War of the Rebellion: Serial 006 Page 0544 OPERATIONS IN W. FLA.,S. ALA.,S. MISS.,AND LA. Chapter XVI.

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Farragut, and until such information is received no proposition for a surrender can be for a moment entertained here.

Very respectfully, your obedient servant,

EDWARD HIGGINS,

Lieutenant-Colonel, Commanding.

Commander DAVID D. PORTER, U. S. Navy,

Commanding Mortar Fleet.

[Inclosure U.]

FORT JACKSON, LA., April 27, 1862.

To the Soldiers of Forts Jackson and Saint Philip:

You have nobly, gallantly, and heroically sustained with courage and fortitude the terrible ordeals of fire, water, and a hail of shot and shell wholly unsurpassed during the present war. But more remains to be done. The safety of New Orleans and the cause of the Southern Confederacy, our homes, families, and everything dear to man yet depend upon our exertions. We are just as capable of repelling the enemy to-day as we were before the bombardment. Twice has the enemy demanded your surrender and twice has he been refused. Your officers have every confidence in your courage and patriotism, and feel every assurance that you will cheerfully and with alacrity obey all orders and do your whole duty as men and as becomes the well-tried garrisons of Forts Jackson and Saint Philip. Be vigilant, therefore, and stand by your guns, and all will yet be well.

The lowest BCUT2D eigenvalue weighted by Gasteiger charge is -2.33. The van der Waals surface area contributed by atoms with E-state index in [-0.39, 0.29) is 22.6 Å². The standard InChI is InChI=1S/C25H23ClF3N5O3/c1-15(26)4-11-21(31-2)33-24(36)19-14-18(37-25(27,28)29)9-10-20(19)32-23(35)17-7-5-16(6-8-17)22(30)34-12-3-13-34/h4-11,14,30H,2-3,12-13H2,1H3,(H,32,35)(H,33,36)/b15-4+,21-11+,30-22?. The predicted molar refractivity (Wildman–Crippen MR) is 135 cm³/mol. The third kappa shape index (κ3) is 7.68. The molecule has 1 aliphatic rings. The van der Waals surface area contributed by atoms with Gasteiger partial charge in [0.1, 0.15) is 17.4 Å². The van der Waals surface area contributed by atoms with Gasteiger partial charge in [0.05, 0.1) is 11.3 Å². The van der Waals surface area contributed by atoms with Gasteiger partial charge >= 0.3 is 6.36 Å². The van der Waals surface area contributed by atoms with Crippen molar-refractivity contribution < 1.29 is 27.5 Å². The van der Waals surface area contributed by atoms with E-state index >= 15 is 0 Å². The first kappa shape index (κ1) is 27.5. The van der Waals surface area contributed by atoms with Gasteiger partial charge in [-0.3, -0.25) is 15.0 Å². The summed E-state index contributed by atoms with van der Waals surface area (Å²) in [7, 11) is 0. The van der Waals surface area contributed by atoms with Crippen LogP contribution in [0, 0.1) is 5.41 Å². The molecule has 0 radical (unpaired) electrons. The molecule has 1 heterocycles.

J. K. DUNCAN,

Brigadier-General, Commanding Coast Defenses.

[Inclosure V.]

HEADQUARTERS FORTS JACKSON AND SAINT PHILIP, April 28, 1862.

SIR: Upon mature deliberation it has been decided to accept the terms of surrender of these forts under the conditions offered by you in your letter of the 26th instant, viz, that the officers and men shall be paroled, officers retiring with their side-arms. We have no control over the vessels afloat.

Very respectfully, your obedient servant,

EDWARD HIGGINS,

Lieutenant-Colonel, Commanding.

Commander DAVID D. PORTER, U. S. Navy,

Commanding Mortar Fleet.

[Inclosure W.]

U. S. STEAMER HARRIET LANE, Forts Jackson and Saint Philip, Mississippi River, April 28, 1862.

By articles of capitulation entered into April 28, 1862, between Commander David D. Porter, U. S. Navy, commanding the United States mortar flotilla, of the one part, and Brigadier General J. K. Duncan, commanding the coast defenses, and Lieutenant Colonel Edward Higgins, commanding Forts Jackson and Saint Philip, of the other part, it is mutually agreed:

First. That Brigadier-General Duncan and Lieutenant-Colonel Higgins shall surrender to the mortar flotilla Forts Jackson and Saint Philip,